The Setbacks and Promises of Smart Contacts Continue to Ebb and Flow
An idea that seems like science fiction, smart contact lenses face daunting technical and production challenges that call their commercial feasibility into question.
Smart contact lenses bring the basic wearable information of smart glasses even more directly into a user's visual field. While smart contact lenses have been a research subject for years with numerous promising prototypes, unsolved challenges have limited their development, both within universities and companies.
Mojo Vision's now-suspended Mojo Lens prototype. Image used courtesy of Richard Peterson/CNET
In this article, we’ll assess the promise the smart lenses, some of the roadblocks to adoption, and new research bolstering this technology.
Smart Contacts Hold Promise for AR and Biometric Monitoring
Smart contact lenses sit directly on the cornea of the eye and use various technologies, such as sensors, accelerometers, and display hardware, to bring an immersive AR/VR experience or measure certain biometrics from tears based on metabolites, enzymes, vitamins, salts, and proteins. Smart contact lenses are often proposed in healthcare for simple, real-time biometric monitoring—for instance, to monitor glucose levels.
The working principles behind a stretchable, transparent smart contact lens that approximates glucose levels from tears. Image courtesy of Frontiers in Medicine (Click to enlarge)
Compared to bulky head-mounted displays (HUDs), smart contact lenses may also offer a lighter, more immersive AR/VR experience. Prototypes of these lenses can overlay information on the real world, providing users with directions, messages, or other information without having to look at their phones or other devices.
The Struggles of Smart Contact Companies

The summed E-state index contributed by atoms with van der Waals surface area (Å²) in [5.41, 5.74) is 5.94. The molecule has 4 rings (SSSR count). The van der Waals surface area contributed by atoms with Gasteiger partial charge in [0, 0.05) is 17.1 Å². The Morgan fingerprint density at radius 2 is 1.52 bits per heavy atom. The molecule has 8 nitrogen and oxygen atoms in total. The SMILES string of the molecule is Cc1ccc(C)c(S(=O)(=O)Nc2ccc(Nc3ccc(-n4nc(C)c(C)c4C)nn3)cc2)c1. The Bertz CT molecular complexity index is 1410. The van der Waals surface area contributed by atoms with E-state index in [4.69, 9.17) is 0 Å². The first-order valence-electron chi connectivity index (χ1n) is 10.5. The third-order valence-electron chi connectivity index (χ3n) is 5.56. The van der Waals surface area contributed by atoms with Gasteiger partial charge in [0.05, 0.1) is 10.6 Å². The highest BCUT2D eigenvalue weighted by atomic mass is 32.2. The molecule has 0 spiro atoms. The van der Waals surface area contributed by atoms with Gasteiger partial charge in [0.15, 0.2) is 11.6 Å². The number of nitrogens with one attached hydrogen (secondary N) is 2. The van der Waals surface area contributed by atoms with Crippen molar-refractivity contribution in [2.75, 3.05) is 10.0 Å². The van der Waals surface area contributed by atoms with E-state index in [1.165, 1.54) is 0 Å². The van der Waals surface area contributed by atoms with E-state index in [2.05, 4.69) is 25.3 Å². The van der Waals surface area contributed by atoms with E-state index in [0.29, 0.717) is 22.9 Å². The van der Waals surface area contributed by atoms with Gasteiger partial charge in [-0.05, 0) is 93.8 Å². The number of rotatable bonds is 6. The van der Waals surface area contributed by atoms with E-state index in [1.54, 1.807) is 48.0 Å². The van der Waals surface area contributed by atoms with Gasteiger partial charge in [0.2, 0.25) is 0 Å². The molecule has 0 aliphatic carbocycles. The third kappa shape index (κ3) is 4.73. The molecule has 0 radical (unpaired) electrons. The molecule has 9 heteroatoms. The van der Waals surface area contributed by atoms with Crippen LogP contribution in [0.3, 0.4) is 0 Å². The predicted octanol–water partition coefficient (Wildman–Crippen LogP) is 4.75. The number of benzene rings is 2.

Despite the promise of smart lenses, the companies that have pursued this idea have been met with significant difficulties.
In 2014, Alphabet's subsidiary Verily proposed a smart lens for glucose monitoring. Intended to help diabetics constantly monitor their blood sugar levels through their tears, the lens included a wireless chip and miniaturized glucose sensor embedded between two soft layers of lens material. A wireless antenna, thinner than a human hair, acted as a controller to communicate information via RFID to a wireless device.
Despite ample media attention and backing from Google’s parent Alphabet, Verily announced that it would suspend research into its smart contact lenses in 2018 because there wasn't enough evidence to correlate tear glucose and blood glucose.
Verily's glucose-monitoring smart contact lens. Image courtesy of Google
In Jan. 2023, another promising startup in the space, Mojo Vision, announced difficulties of its own. The company, initially focused on smart contacts for augmented reality (AR), created a prototype called Mojo Lens that included a 4,000-pixel-per-inch "screen" with onboard power and communications. The lenses would communicate directly with a neck-worn device that would act as the companion computer connecting to mobile devices for GPS and wireless connectivity.
But this year, Mojo revealed its plans to pivot from developing smart contact lenses to focusing solely on the microLED display tech the company built for the Mojo Lens. Mojo Vision will lay off 75% of its workforce with this transition.
UNIST Uses 3D Printing for AR Contact Lenses
Despite the challenges of commercializing functional smart contacts, researchers from the Ulsan National Institute of Science and Technology (UNIST) recently made a significant step forward in 3D-printed smart lenses.
The printing process used by UNIST researchers. Image courtesy of Advanced Science
Using a meniscus-guided 3D printing technique, the team found a cost-effective way to scale smart lens production. The technique evaporates crystallized Prussian blue, a dark blue chemical compound, in a meniscus formed between the printing nozzle and the printing substrate. By precisely controlling nozzle movements, the researchers used this crystallization process to form micropatterns on curved lens surfaces, effectively creating a manufacturing process for smart contact lenses.
The researchers believe this 3D printing process process will enable them to develop smart contacts that implement AR-based navigation. This would allow users to see a navigational field appear over the real world, opening new possibilities for games like "Pokemon Go" that mimic an AR-like experience.